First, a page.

One of the outstanding landmarks of the Steel City of Jamshedpur is Jubilee Park, dedicated to the people of Jamshedpur on the occasion of its Golden Jubilee. There’s a life size bronze statue of Jamshetji Tata, the Founder of Tata Steel and Jamshedpur. Below the statue is an inscription on a brass plaque from Virgil’s Ovid, “Si monumentum, requiris, circumspice” in Latin, which when translated into English, means, “If you are looking for a monument, look all around”. The same could be said of Fr. George A Hess, a Jesuit from Maryland Province, USA, who spent 61 years in Jamshedpur, Dhanbad and Bhubaneswar. He passed away on 30 July 2013 at the age of 94. If you “look all around”, you will see the quadrangular structure he put up in 1954 for Loyola School, Jamshedpur, three years after his arrival in India and which became a land mark in years to come. Knowing the dire need for quality staff and to attract the right kind of teachers, he put up two blocks on Straight Mile Road that served as family quarters for a dozen heads of families and another block for a dozen bachelors and spinsters. A man of foresight! Today it is home to the Provincial’s Curia and a myriad of guests.
Having spent 10 years as Rector-Principal of Loyola School, Jamshedpur, he moved on to the coalfields of Dhanbad. There too he felt that the time had come for a Science Block cum Library cum Canteen built with the help of Misereor, a funding agency in Germany, and a separate block for the Junior School. To attract qualified teachers to the coalfields, he put up two blocks for family quarters and another block for bachelors, not to mention smaller quarters for the support staff. By the time he had put in 17 years in Dhanbad, he had multiplied the presence of De Nobili through 6 branch schools which he set up at the invitation of various companies but at the expense of sending his top teachers to head those new units. It looked as though the branches were about to strangle the parent tree! His work with the “branch schools” is one of the finest and most original contribution to the educational efforts of Jamshedpur Province and, which a decade later, would be viewed as a venture into “lay collaboration”. When it was time for him to move on, he took up the challenge of the Teachers Training College in Jamshedpur started by Fr. Kenneth M Judge and affiliated to Ranchi University. Only a person of the caliber of Father Hess could dream of a separate building on a leased property from Telco, which later on came to be known as the Loyola College of Education.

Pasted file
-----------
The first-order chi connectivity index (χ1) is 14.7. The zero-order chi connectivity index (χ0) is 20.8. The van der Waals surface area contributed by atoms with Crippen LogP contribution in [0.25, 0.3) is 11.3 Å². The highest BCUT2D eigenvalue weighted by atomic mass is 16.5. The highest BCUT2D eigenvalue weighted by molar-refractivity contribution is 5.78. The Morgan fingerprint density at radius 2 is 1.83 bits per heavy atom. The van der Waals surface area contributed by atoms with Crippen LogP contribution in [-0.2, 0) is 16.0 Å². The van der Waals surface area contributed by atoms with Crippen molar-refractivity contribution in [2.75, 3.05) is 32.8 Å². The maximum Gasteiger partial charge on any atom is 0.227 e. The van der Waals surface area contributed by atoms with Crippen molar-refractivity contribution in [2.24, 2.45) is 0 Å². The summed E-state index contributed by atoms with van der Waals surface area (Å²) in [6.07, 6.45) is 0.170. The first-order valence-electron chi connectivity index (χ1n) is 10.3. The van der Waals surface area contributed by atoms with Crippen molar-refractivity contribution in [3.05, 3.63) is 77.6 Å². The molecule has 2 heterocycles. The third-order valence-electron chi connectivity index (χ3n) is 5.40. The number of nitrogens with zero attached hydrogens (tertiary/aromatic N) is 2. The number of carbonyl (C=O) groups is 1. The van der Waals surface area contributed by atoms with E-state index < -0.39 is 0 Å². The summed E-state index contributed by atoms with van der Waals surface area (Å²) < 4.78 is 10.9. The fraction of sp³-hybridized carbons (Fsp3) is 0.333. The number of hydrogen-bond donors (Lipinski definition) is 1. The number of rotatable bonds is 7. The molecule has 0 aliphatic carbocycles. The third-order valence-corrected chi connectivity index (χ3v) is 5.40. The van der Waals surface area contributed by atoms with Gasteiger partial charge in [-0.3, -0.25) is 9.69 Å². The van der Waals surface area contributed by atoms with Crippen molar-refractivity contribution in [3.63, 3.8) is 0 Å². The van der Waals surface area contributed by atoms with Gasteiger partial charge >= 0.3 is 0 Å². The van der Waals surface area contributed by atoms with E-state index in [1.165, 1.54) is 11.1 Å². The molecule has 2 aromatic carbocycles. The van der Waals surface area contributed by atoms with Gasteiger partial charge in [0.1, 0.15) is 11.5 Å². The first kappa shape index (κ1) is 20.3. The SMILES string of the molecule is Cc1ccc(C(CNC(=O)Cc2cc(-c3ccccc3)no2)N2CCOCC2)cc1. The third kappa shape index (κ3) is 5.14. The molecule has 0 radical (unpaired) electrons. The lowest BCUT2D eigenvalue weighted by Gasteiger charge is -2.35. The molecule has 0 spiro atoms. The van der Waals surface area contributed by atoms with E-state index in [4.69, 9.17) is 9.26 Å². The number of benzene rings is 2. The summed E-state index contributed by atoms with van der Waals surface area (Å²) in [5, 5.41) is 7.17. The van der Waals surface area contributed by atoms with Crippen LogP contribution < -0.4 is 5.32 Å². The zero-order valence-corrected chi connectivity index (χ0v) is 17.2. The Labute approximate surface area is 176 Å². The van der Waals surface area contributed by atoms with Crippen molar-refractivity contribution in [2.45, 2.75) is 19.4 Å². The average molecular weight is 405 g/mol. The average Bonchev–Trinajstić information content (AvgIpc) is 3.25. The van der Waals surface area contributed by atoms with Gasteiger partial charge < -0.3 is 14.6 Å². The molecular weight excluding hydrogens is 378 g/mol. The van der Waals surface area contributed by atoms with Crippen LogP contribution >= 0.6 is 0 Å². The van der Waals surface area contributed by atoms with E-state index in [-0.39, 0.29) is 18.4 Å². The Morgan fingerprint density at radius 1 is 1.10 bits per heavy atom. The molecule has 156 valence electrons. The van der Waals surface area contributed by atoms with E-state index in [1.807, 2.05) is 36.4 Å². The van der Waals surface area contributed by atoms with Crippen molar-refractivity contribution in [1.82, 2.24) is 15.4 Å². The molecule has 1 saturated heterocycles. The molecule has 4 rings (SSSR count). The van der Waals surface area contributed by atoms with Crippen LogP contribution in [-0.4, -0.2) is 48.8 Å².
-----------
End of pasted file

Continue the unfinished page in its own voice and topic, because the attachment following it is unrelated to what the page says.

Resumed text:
“If you are looking for a monument, look all around you”. It was not so much by way of building structures that Fr. Hess made his contribution to the educational system. His influence as an educationist went deeper. Along with Fr. Richard Pereira of Delhi, he formed the Association of ICSE Schools. It was the answer of the minority schools to the CBSE pattern of education. Whether while heading Loyola School and De Nobili School as its Principal, he always believed in the principle of delegation in getting competent lay teachers to be at the helm of affairs. It was the same with the Association of Schools of ICSE. He may have helped to frame the MOA, but always preferred to remain in the background, allowing lay people to carry the value system of an English medium education forward. The Annual Elocution and Extempore Competition was his brainchild with an elaborate set of guidelines for external Judges to base their discernment with regard to pronunciation, enunciation, intonation, gestures and so on. It began on a small scale in Jamshedpur and over the years it turned out to be an Inter Jesuit affair that brought in the best from other Jesuits Schools from Darjeeling, Kolkata, Ranchi, Bokaro, Santal Parganas and Hazaribag. It has been on for 55 years or more and still counting.